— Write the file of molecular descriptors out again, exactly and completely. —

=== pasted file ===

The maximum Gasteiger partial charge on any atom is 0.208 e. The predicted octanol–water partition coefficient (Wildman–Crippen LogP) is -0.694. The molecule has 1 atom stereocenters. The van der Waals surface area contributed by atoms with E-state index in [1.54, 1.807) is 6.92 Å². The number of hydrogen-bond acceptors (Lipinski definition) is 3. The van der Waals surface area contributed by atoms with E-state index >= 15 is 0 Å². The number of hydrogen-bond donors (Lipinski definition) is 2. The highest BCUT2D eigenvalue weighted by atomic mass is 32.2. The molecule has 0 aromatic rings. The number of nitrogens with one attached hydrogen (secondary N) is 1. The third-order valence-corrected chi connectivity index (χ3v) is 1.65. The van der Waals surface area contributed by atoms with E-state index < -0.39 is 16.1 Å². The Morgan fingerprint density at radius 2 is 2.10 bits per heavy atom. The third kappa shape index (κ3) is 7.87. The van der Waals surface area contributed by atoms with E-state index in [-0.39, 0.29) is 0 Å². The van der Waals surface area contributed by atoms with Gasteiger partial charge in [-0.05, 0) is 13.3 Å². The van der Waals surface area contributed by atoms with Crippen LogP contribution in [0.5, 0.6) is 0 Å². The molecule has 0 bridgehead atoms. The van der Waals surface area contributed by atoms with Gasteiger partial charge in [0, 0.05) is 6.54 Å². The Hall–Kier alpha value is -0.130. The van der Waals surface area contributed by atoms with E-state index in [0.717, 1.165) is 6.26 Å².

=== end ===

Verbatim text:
The maximum Gasteiger partial charge on any atom is 0.208 e. The predicted octanol–water partition coefficient (Wildman–Crippen LogP) is -0.694. The molecule has 1 atom stereocenters. The van der Waals surface area contributed by atoms with E-state index in [1.54, 1.807) is 6.92 Å². The number of hydrogen-bond acceptors (Lipinski definition) is 3. The van der Waals surface area contributed by atoms with E-state index >= 15 is 0 Å². The number of hydrogen-bond donors (Lipinski definition) is 2. The highest BCUT2D eigenvalue weighted by atomic mass is 32.2. The molecule has 0 aromatic rings. The number of nitrogens with one attached hydrogen (secondary N) is 1. The third-order valence-corrected chi connectivity index (χ3v) is 1.65. The van der Waals surface area contributed by atoms with E-state index < -0.39 is 16.1 Å². The Morgan fingerprint density at radius 2 is 2.10 bits per heavy atom. The third kappa shape index (κ3) is 7.87. The van der Waals surface area contributed by atoms with E-state index in [-0.39, 0.29) is 0 Å². The van der Waals surface area contributed by atoms with Gasteiger partial charge in [-0.05, 0) is 13.3 Å². The van der Waals surface area contributed by atoms with Crippen LogP contribution in [0.5, 0.6) is 0 Å². The molecule has 0 bridgehead atoms. The van der Waals surface area contributed by atoms with Gasteiger partial charge in [0, 0.05) is 6.54 Å². The Hall–Kier alpha value is -0.130. The van der Waals surface area contributed by atoms with E-state index in [0.717, 1.165) is 6.26 Å².